The U.S. Army's Tank Automotive Research, Development and Engineering Center (TARDEC) announced that it has developed a vehicle-based water purification, generation and recovery technology to deliver a dependable source of potable water from emissions. Developed in concert with Lexington Carbon Company, the Water Recovery Unit from Exhaust (WRUE) technology condenses water from exhausted gas, and then purifies it using a three-stage filtration process. Once enough water is collected in an on-board storage tank, Soldiers can draw water from a tap located on the vehicle.
"Our troops in the field require up to three gallons of water every day to prevent dehydration," said Dr. Richard McClelland, director of TARDEC. "This breakthrough technology not only reduces the logistic footprint of water transportation, but it also makes a seemingly useless vehicle waste a valuable commodity."
TARDEC leads the Army's water distribution and purification research efforts. In addition, TARDEC is currently working with the Office of Naval Research to develop an Expeditionary Unit Water Purifier (EUWP) as part of a congressionally sponsored program designed to reduce the overall cost of purifying water. Based on an ultra-filtration membrane process followed by a reverse osmosis desalination process, the system is capable of purifying, storing and dispensing potable water in any austere environment from virtually any potential source of water. The EUWP is compatible with a number of commercial and military line haul transporters, and can be brought in by air using a single sortie of C-130 fixed-wing aircraft.
The 100,000 gallon per day EUWP was designed and fabricated within 15 months of contract award and is currently undergoing a functional evaluation at the Naval Facilities Engineering Service Center's Seawater Desalination Test Facility in Pt. Hueneme, Calif. The final destination for this system is the Bureau of Reclamation's Tularosa Basin National Desalination Research Facility in Alamagordo, N.M., where it will be used to evaluate emerging water purification technologies.
The success of the EUWP concept has generated the authorization to fabricate a second system that will be used to evaluate alternative operational concepts to include both military (humanitarian aid, nation building, Sustainment and Support Operations) and civil support (disaster relief, emergency response, homeland security) missions. Currently, TARDEC plans to demonstrate the second unit at Camp Lemonier, Djibouti, Africa, in support of the Coalition Joint Task Force Horn of Africa.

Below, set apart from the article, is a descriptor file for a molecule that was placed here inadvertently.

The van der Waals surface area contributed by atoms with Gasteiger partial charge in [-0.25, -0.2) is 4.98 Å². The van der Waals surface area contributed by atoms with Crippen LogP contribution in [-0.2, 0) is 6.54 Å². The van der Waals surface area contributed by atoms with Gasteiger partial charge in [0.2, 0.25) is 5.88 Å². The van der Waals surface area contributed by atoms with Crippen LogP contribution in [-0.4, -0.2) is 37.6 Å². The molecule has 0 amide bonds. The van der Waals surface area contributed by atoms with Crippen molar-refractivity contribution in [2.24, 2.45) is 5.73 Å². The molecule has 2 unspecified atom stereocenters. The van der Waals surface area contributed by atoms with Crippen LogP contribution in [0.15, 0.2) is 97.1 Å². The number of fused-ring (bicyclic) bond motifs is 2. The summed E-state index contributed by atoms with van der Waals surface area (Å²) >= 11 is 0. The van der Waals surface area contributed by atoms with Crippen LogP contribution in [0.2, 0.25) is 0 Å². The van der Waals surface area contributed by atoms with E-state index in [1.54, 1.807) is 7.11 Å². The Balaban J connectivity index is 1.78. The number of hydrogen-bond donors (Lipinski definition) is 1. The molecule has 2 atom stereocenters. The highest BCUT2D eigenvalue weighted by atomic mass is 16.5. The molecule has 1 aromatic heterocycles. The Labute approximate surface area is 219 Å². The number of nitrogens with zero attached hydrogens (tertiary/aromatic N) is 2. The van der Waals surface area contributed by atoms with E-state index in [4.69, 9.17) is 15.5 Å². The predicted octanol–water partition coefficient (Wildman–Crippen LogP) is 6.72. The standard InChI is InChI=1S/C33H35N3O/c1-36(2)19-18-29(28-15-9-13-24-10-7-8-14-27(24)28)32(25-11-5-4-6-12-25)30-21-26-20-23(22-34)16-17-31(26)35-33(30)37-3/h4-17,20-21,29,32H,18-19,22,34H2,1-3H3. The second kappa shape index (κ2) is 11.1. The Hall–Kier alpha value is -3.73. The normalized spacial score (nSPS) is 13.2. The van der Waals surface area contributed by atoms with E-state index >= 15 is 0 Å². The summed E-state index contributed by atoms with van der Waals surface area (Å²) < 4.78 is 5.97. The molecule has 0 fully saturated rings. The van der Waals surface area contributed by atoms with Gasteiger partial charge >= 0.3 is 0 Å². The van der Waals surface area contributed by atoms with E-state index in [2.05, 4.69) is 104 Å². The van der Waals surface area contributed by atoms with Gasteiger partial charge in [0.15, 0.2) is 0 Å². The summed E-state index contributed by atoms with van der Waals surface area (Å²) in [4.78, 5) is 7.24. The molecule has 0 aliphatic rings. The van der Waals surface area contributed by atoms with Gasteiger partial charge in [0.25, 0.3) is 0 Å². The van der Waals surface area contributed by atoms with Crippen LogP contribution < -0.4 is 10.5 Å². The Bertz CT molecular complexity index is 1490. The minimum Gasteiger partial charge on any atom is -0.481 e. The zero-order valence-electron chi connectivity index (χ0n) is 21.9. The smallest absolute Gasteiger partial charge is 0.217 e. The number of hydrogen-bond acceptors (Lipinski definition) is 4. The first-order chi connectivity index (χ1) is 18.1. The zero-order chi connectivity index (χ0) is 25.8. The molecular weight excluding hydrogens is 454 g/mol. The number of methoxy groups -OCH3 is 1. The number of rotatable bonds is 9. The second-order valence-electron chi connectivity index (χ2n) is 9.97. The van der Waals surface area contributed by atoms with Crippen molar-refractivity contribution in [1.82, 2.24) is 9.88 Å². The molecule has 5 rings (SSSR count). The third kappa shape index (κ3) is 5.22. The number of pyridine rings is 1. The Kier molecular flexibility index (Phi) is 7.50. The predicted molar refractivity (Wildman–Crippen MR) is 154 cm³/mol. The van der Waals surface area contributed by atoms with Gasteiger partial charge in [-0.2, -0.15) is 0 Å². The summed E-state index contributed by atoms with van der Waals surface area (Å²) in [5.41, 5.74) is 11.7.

"TARDEC is proud to provide technical support to ONR in developing this EUWP as we assist our Joint Expeditionary efforts supporting the Global War on Terrorism effort," McClelland added.
The WRUE technology is based on the primary combustion products of diesel fuel -- water and carbon dioxide. Theoretically, one gallon of diesel fuel produces approximately one gallon of water. In order to recover potable water from engine emissions, the water must be condensed from the exhaust gas and then purified. The condensate contains oxides of nitrogen and sulfur and a number of other regulated contaminants removed during the three-stage filtration process. Test results demonstrated a system that consistently recovered 50 to 60 percent of the theoretically available water, all of which is suitable for drinking.
Once the water is collected and purified, troops can draw water out of an on-board storage tank from a tap located near the rear passenger side of the vehicle.
TARDEC's WRUE technology addresses a considerable Future Force need to supply troops by generating enough water required to sustain a brigade-size element. An analysis performed by the Quartermaster Center and School predicted that water will account for 30 to 40 percent of the Future Force daily sustainment weight requirement. It is predicted that the Future Force will require 100 tons (25,000 gallons) of water per day. In generating clean water from vehicle exhaust, the WRUE can greatly reduce the logistic footprint of the Future Force.
TARDEC, headquartered at the Detroit Arsenal, Warren, Mich., is the nation's laboratory for advanced military automotive technology. TARDEC's mission is to research, develop, engineer, leverage and integrate advanced technology into ground systems and support equipment throughout the life cycle. TARDEC's 1,100 associates develop and maintain vehicles for all U.S. Armed Forces, many federal agencies and more than 60 foreign countries. TARDEC pushes the state-of-the-art in programs including power and energy, advanced collaborative environments, robotics, electric drive and embedded simulation to provide the Army with the materiel solutions it demands. TARDEC leads several Army Future Force science and technology efforts -- collaborating with the Army's combat developers -- to ensure we field robust equipment that meets aggressive cost, schedule and performance standards.